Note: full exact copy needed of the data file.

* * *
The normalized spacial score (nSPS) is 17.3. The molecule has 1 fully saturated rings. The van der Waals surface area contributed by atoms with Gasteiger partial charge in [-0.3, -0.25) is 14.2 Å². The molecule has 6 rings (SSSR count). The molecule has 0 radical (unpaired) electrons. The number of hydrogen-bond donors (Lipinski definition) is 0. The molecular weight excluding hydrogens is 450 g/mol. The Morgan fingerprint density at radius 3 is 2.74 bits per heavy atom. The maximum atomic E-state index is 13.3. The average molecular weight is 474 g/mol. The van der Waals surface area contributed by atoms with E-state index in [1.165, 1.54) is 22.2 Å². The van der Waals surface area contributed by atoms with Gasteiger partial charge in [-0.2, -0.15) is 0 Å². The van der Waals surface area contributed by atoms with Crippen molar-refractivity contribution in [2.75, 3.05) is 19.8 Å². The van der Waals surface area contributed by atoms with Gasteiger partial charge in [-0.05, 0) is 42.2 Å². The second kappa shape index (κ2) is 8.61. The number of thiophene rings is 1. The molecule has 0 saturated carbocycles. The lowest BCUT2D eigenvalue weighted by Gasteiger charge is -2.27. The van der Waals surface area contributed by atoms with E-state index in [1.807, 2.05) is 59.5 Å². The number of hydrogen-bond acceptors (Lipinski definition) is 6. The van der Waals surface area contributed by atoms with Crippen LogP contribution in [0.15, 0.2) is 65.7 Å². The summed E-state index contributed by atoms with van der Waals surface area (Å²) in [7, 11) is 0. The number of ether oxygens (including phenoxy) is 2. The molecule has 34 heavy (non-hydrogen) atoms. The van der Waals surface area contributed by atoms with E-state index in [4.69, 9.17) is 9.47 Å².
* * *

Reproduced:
The normalized spacial score (nSPS) is 17.3. The molecule has 1 fully saturated rings. The van der Waals surface area contributed by atoms with Gasteiger partial charge in [-0.3, -0.25) is 14.2 Å². The molecule has 6 rings (SSSR count). The molecule has 0 radical (unpaired) electrons. The number of hydrogen-bond donors (Lipinski definition) is 0. The molecular weight excluding hydrogens is 450 g/mol. The Morgan fingerprint density at radius 3 is 2.74 bits per heavy atom. The maximum atomic E-state index is 13.3. The average molecular weight is 474 g/mol. The van der Waals surface area contributed by atoms with E-state index in [1.165, 1.54) is 22.2 Å². The van der Waals surface area contributed by atoms with Gasteiger partial charge in [-0.2, -0.15) is 0 Å². The van der Waals surface area contributed by atoms with Crippen molar-refractivity contribution in [2.75, 3.05) is 19.8 Å². The van der Waals surface area contributed by atoms with Gasteiger partial charge in [-0.05, 0) is 42.2 Å². The second kappa shape index (κ2) is 8.61. The number of thiophene rings is 1. The molecule has 0 saturated carbocycles. The lowest BCUT2D eigenvalue weighted by Gasteiger charge is -2.27. The van der Waals surface area contributed by atoms with E-state index in [1.807, 2.05) is 59.5 Å². The number of hydrogen-bond acceptors (Lipinski definition) is 6. The van der Waals surface area contributed by atoms with Crippen LogP contribution in [0.15, 0.2) is 65.7 Å². The summed E-state index contributed by atoms with van der Waals surface area (Å²) in [7, 11) is 0. The number of ether oxygens (including phenoxy) is 2. The molecule has 34 heavy (non-hydrogen) atoms. The van der Waals surface area contributed by atoms with E-state index in [4.69, 9.17) is 9.47 Å².